How does Shapeless solve this problem? If we had to define a transformation function from Option to List in Scala, we’d have the previously mentioned limitation for using function values and we could only achieve it by defining a method:

def toList[T](o: Option[T]): List[T] =
o.toList

However, Shapeless, using its alchemy, provides us some ways to do so. In category theory, when talking about type constructors transformations, it’s so called natural transformations. First of them has the following notation:

import shapeless.poly._

val polyFunction = new (Option ~> List){
def apply[T](f: Option[T]): List[T] = f.toList
}

If you have a closer look at it, the parametric polymorphism is moved to the method inside the object. Using this function is as simple as:

val result: List[Int] = polyFunction(Option(2))

The other possible notation consists on defining the function behavior based on cases, in other words, if we want the function to be defined only for Int, String and Boolean, we’ll add a case for each of them.

import shapeless.Poly1

object polymorphic extends Poly1 {

implicit optionIntCase =
at[Option[Int]](_.toList.map(_ + 1))

implicit optionStringCase =
at[Option[String]](_.toList.map(_ + " mutated"))

implicit optionBooleanCase =
at[Option[Boolean]](_.toList.map(!_))

}

As you can see, if we want our function to be defined at the case where the input parameter is an Option[Int], we define that all contained elements in the list are added to 1.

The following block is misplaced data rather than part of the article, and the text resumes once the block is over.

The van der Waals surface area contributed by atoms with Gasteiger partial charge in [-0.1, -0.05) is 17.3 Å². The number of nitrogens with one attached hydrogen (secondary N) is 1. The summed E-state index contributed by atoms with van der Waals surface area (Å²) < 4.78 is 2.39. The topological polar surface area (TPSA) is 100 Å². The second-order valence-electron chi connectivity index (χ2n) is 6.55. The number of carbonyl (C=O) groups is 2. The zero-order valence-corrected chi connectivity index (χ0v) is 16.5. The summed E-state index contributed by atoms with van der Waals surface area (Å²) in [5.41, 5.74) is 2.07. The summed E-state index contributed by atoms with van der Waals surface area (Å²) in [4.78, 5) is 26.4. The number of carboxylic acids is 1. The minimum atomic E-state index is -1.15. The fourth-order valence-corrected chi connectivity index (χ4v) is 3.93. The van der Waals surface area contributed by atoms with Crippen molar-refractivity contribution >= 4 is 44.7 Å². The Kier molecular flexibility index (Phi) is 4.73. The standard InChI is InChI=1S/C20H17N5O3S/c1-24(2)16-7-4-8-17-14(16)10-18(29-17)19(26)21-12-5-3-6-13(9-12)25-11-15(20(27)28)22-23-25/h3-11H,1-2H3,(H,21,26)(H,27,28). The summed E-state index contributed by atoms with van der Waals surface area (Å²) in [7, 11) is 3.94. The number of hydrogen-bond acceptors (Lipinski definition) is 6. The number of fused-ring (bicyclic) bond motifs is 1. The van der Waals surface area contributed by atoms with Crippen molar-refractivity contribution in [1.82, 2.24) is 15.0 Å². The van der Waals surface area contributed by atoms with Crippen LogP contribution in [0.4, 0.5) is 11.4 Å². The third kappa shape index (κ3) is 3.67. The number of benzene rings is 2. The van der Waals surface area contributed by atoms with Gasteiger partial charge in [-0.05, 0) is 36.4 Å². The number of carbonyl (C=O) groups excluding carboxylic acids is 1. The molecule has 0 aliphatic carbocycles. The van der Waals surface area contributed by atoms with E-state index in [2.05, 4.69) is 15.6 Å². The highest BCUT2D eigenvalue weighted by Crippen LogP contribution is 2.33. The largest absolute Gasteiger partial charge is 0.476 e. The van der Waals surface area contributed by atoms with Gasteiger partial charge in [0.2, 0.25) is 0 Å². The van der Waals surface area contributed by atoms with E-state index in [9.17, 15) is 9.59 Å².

This expression returns a this.Case[Option[Int]], where this refers to polymorphic object that we are defining:

implicit optionIntCase =
at[Option[Int]](_.toList.map(_ + 1))

The good part of this? In case we wanted to use the funcion on a input type that doesn’t have a defined case at the function, we’ll get a compile-time error (Awesome, right?):

## The result

Applying this last way (based on cases), we get the expected result that we mentioned in the introductory section: to be able to use a for-comprehension for composing different typed values: iterables, Try, Future…

The proposed solution can be found in the following file.

In our function we have a case for GenTraversable, another for Try and Future (this last one needs to have its expression evaluated for being able to iterate over it, so we need a timeout for waiting):

object values extends Poly1 {

implicit def genTraversableCase[T,C[_]](implicit ev: C[T] => GenTraversable[T]) =
at[C[T]](_.toStream)

implicit def tryCase[T,C[_]](implicit ev: C[T] => Try[T]) =
at[C[T]](_.toOption.toStream)

implicit def futureCase[T,C[_]](implicit ev: C[T] => Future[T], atMost: Duration = Duration.Inf) =
at[C[T]](f => Try(Await.result(f,atMost)).toOption.toStream)

}

Now we can use it in our controversial code snippet:

import scala.concurrent.ExecutionContext.Implicits.global

case class User(name: String, age: Int)

val result: Stream[_] = for {
v1 <- values(List(1,2,3))
v2 <- values(Set("hi","bye"))
v3 <- values(Option(true))
v4 <- values(Try(2.0))